With each victory—and failure—popular resisters learn from experiences of their own as well as those of others while international institutions, scholars, and trainers have transnationalized the knowledge of strategic nonviolent conflict through publications, workshops, and other educational initiatives. The role and impact of these international actors is important, though it bears mention that it has always been the inventiveness and resourcefulness of the population itself that has driven civil resistance. Dissemination of the knowledge of nonviolent resistance, combined with its skillful application to indigenous conditions, has been historically notable as a factor in the proliferation of civil resistance movements and subsequent academic studies and research. Gandhi learned, among others, from the Hungarian civil resistance of the 1850s–1860s and the Russian Revolution of 1905. Also the Hungarian nonviolent struggle was an inspiration for Arthur Griffith, the leader of the Irish nationalist movement Sinn Féin, and the Finnish constitutionalists who resisted czarist Russia. The Russian revolution of 1905 created ripple effects of largely nonviolent popular uprisings in Russia’s near and far abroad. As described in Chapter 8, at the end of 1905, unarmed Iranians took to the streets and built citizens’ committees to press for constitutional changes, including a democratically elected parliament. At the same time, as highlighted in Chapter on Poland, the Russian part of partitioned country, awakened by the events in Russia proper, was soon engulfed in waves of workers’ and school strikes, demonstrations, and citizens’ antiregime activities that came with rising demands for social, political, and national rights, including the use of the Polish language in schools and public offices.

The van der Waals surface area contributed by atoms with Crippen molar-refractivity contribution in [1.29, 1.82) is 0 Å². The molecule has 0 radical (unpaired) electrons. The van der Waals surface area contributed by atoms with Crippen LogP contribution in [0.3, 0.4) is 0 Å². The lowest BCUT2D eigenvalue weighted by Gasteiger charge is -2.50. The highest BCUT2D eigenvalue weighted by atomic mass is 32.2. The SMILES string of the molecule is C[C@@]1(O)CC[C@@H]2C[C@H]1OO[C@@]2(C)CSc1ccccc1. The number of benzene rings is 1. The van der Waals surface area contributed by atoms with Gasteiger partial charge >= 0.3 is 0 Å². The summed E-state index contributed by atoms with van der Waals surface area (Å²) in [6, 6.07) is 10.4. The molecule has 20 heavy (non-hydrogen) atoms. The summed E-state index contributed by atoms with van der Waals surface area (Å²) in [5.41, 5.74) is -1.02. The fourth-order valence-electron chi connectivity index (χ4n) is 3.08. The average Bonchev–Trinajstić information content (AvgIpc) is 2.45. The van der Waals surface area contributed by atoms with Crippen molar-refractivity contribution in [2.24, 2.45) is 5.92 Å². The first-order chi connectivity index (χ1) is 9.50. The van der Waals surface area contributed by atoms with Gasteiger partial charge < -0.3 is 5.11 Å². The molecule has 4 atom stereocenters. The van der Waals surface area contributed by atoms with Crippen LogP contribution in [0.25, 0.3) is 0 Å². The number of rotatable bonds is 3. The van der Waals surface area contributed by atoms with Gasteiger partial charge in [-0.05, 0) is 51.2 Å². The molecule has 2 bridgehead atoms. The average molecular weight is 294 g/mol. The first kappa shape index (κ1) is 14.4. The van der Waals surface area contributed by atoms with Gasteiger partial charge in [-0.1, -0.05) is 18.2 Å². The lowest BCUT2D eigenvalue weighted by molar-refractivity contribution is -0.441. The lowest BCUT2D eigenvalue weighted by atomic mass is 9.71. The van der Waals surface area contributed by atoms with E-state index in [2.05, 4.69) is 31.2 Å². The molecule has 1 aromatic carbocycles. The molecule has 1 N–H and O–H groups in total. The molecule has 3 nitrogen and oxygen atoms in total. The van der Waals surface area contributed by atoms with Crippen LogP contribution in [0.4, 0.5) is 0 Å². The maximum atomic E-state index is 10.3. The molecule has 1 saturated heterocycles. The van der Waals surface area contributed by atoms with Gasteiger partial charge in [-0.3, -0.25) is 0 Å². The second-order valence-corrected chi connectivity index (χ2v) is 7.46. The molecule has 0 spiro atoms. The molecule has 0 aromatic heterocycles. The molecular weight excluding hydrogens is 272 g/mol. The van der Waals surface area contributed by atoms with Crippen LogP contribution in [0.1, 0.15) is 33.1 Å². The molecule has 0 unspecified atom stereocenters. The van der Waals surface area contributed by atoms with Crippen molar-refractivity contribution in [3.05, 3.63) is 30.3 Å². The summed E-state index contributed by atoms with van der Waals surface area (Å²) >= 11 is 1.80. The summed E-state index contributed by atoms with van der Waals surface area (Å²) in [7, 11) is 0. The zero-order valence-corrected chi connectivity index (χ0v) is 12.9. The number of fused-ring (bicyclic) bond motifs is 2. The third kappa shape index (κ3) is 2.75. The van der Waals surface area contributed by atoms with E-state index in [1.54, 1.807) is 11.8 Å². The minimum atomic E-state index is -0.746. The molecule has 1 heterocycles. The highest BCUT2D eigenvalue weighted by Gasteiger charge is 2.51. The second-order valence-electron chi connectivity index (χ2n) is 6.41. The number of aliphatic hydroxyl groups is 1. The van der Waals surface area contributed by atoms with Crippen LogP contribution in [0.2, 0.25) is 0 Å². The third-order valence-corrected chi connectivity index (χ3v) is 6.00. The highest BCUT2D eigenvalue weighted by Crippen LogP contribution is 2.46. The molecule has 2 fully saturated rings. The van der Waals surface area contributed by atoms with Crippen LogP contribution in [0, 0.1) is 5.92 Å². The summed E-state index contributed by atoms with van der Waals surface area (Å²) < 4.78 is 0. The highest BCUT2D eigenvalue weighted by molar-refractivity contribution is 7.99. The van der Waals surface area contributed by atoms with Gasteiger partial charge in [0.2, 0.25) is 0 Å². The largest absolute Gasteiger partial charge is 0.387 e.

The process of transnationalization of civil resistance practice and knowledge has continued during decolonization struggles in Africa where, among others, Ghanaian and Zambian leaders read Gandhi’s work and drew lessons from the Indian resistance against the British, including Gandhi’s idea to devise and lead their own independence campaigns. Decades later, sharing civil resistance experience across borders has been especially visible, first with the so-called color revolutions (Serbia, 2000; Georgia, 2003; Ukraine, 2004) and later with the Arab Spring. The transnational diffusion of civil resistance has also included specific methods adopted from the tactical repertoire of past victorious nonviolent struggles in other, more contemporary, conflicts with the goal toward emulating earlier successes. In November 2011, for example, the Palestinian freedom riders, without required permits, boarded an Israeli public bus headed to Jerusalem and were subsequently arrested before being able to reach the city.18 By establishing a transnational and timeless linkage between their struggle and the famous freedom riders’ campaigns of the US civil rights movement against segregated buses, Palestinians sought to dramatize the discriminatory policies they face on a daily basis. Through the adoption of what are now considered legendary tactics from another historical struggle, Palestinians attempted to appeal to the conscience of the American public and strike an emotional chord with potential supporters in the United States, Israel, and other countries.